and didn’t manage the risks properly), but I think as the T.S Eliot said that I think we never find out exactly what we’re capable of doing if we’re constantly afraid of risking too much. Of course at some point we’re going to risk too much and maybe fail, and maybe it won’t go the way we planned, and maybe our dreams and our ambitions won’t turn out how we expected them to, but I think the fact that you’ve tried, and tried your hardest is something which will put you at ease.
When it comes to the the adversity side, I wouldn’t say we should always set out to be ‘adverse’ or contrary. ‘Do one thing every day that scares you’, I think that’s a great thing to do. For example, the last time I was in london – I’m a bit scared of singing in public, so i joined a busker for an hour, just sang with him. I was rubbish but it was great fun. People were sort of standing around and some applauded, some people threw tomatoes but at the end of it I felt like I’d faced one of my own fears, in the smallest possible way.
What does returning home from an expedition feel like?
It’s a mixture of feelings. I think these are things which i’ve genuinely grown to manage, because some of those feelings are good and some of them are bad.
Let’s start with the good. Of course sometimes some of these trips I look back and I think, gosh I wish they will never end. What a phenomenal thing to have done, to have seen that. Things I probably will never see again in my life and that many other humans may not see at all. What an incredible thing. I don’t want to leave. But on the flip side i’m also exceptionally excited about seeing my friends, my family, my girlfriend, people who I hold close to me.
I’ve got a song in my head from a trip in 2011 when I was coming back from a really really tough trip in Svalbard, where one of the kids, which I was indirectly responsible for, got killed by a Polar Bear. It was a really emotional time for me and this song: ‘tell the world that i’m coming home’, I always play when I get on the plane and think gosh, I’m coming home. Because in my walk of life, people in my life have had to trust me to go out and do these dangerous things, where I might not necessarily return alive. My biggest commitment is to them, so every time I do come home, i’m sort of welling up inside with passion and gratefulness for what I’ve just done.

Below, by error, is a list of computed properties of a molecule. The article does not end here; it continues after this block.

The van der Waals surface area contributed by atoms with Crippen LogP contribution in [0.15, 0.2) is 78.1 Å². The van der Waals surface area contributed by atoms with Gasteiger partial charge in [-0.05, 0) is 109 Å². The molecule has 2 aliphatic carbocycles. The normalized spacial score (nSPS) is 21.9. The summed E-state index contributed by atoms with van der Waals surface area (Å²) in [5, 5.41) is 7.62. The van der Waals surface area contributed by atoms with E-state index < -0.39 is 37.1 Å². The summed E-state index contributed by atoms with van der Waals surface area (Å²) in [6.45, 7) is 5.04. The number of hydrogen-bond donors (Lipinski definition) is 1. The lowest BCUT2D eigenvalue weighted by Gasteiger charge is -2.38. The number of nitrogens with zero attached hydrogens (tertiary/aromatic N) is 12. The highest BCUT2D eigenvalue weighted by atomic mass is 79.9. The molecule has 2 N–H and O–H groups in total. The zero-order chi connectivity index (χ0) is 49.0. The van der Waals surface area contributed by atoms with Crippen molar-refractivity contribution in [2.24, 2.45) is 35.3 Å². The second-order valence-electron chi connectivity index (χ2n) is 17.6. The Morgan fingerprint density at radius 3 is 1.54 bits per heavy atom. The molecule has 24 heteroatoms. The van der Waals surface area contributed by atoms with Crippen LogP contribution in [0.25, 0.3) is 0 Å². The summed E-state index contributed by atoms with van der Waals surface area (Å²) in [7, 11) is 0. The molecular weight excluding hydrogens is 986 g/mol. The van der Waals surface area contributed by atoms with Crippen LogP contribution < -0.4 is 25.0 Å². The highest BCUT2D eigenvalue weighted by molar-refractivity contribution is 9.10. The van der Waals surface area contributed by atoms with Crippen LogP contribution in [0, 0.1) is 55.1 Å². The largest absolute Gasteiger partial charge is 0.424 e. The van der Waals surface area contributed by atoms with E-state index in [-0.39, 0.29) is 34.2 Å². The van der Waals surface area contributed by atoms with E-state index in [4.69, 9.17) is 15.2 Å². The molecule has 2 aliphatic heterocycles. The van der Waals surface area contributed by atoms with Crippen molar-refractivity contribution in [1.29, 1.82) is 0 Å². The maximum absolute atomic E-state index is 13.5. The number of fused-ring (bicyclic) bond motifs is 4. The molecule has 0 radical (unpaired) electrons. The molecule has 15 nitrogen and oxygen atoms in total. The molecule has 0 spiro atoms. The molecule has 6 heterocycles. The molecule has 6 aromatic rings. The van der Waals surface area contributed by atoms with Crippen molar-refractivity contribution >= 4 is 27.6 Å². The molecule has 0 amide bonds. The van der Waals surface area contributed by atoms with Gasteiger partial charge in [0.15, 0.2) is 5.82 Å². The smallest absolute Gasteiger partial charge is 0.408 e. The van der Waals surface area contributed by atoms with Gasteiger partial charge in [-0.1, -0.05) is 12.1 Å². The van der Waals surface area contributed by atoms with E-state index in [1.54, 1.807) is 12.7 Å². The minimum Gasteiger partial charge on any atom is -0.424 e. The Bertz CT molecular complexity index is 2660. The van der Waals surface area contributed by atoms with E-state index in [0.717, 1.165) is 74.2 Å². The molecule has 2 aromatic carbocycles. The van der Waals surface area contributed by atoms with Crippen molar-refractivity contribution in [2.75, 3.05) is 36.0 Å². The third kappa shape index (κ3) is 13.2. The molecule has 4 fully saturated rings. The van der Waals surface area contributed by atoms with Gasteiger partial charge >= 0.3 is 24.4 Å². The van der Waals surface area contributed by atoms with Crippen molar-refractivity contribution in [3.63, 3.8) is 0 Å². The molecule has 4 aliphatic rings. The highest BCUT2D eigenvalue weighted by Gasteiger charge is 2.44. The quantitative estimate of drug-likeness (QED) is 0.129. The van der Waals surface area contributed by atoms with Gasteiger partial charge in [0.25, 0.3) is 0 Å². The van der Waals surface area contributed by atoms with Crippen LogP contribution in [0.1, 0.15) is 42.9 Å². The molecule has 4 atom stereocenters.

On the flip side, it’s incredibly isolating too, coming home from one of these trips, because nobody apart from the people who are there with you will ever understand truly what it was like to be there. However long you spend on Zoom calls, however many pictures or videos you show them, they will never quite understand what it’s like to be there and experience what we have just experienced – and that is it’s just the most isolating thing. But, I really have grown into that. These experiences on adventures with people, they’ve bonded us together as friends for life. But other people just never can quite enter into this place and so there’s this mixture of emotions on returning from a trip.
What are your tips for dealing with daily stress?
I think it’s important to say that obviously stress appears in many different ways, and it shows itself as a result of many different things. But, I think there are a few really simple things which I love doing (and I’ll be honest sometimes i forget to do them):
1) I have a curfew on my telephone: at 8pm my telephone goes into ‘the telephone hotel’ (and of course sometimes it might be 9 o’clock or whatever, depending on what day or what’s happening). I think the problem is the most important thing that we can do as humans is sleep. Sleep has ramifications across all of our health, not just mental health but physical health. Everything is affected by how well we sleep and it’s so important. I’m a big convert of the book ‘Why We Sleep’ by Mathew Walker – if you get the chance to listen to the book or read it you’ll find out some amazing facts about why for some time for 6-8 hours of the day we are unconscious and how evolutionarily speaking that was a good thing to do. It’s a fascinating book and I passionately believe in sleep as a remedy for many things, including stress.
2) Another simple thing that that – with my mission to ‘Re-wild Humans’ – I would love people to do more is spend time outside. I think we can do that with and without our mobile phones. But spending time outside, even if it’s simply having your lunch break outside rather than sitting in the office under fluorescent lights, in between the right angles and straight lines of your office walls.
Want to hear more from George?
In between expeditions, George has co-founded @igoadventures, a commercial adventure company and maintains an active role with other projects including @bullardsgin and @citycamping. Follow George’s instagram here.